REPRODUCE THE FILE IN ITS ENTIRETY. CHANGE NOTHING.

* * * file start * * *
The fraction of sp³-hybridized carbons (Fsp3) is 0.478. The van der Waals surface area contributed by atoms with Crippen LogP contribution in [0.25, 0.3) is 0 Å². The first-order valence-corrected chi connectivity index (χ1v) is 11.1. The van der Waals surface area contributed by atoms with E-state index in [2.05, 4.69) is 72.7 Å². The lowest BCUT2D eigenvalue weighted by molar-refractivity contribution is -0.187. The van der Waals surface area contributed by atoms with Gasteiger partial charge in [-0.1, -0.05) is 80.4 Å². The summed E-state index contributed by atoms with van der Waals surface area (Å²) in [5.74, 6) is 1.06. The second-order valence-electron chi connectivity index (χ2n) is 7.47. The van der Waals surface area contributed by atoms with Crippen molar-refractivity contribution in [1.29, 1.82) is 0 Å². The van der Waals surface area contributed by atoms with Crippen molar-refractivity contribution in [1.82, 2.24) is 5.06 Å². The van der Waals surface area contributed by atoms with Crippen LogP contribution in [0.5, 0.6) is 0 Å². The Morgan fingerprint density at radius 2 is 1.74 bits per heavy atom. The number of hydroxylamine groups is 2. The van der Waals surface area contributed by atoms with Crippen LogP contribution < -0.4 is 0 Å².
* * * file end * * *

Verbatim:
The fraction of sp³-hybridized carbons (Fsp3) is 0.478. The van der Waals surface area contributed by atoms with Crippen LogP contribution in [0.25, 0.3) is 0 Å². The first-order valence-corrected chi connectivity index (χ1v) is 11.1. The van der Waals surface area contributed by atoms with E-state index in [2.05, 4.69) is 72.7 Å². The lowest BCUT2D eigenvalue weighted by molar-refractivity contribution is -0.187. The van der Waals surface area contributed by atoms with Gasteiger partial charge in [-0.1, -0.05) is 80.4 Å². The summed E-state index contributed by atoms with van der Waals surface area (Å²) in [5.74, 6) is 1.06. The second-order valence-electron chi connectivity index (χ2n) is 7.47. The van der Waals surface area contributed by atoms with Crippen molar-refractivity contribution in [1.29, 1.82) is 0 Å². The van der Waals surface area contributed by atoms with Crippen molar-refractivity contribution in [1.82, 2.24) is 5.06 Å². The van der Waals surface area contributed by atoms with Crippen LogP contribution in [0.5, 0.6) is 0 Å². The Morgan fingerprint density at radius 2 is 1.74 bits per heavy atom. The number of hydroxylamine groups is 2. The van der Waals surface area contributed by atoms with Crippen LogP contribution < -0.4 is 0 Å².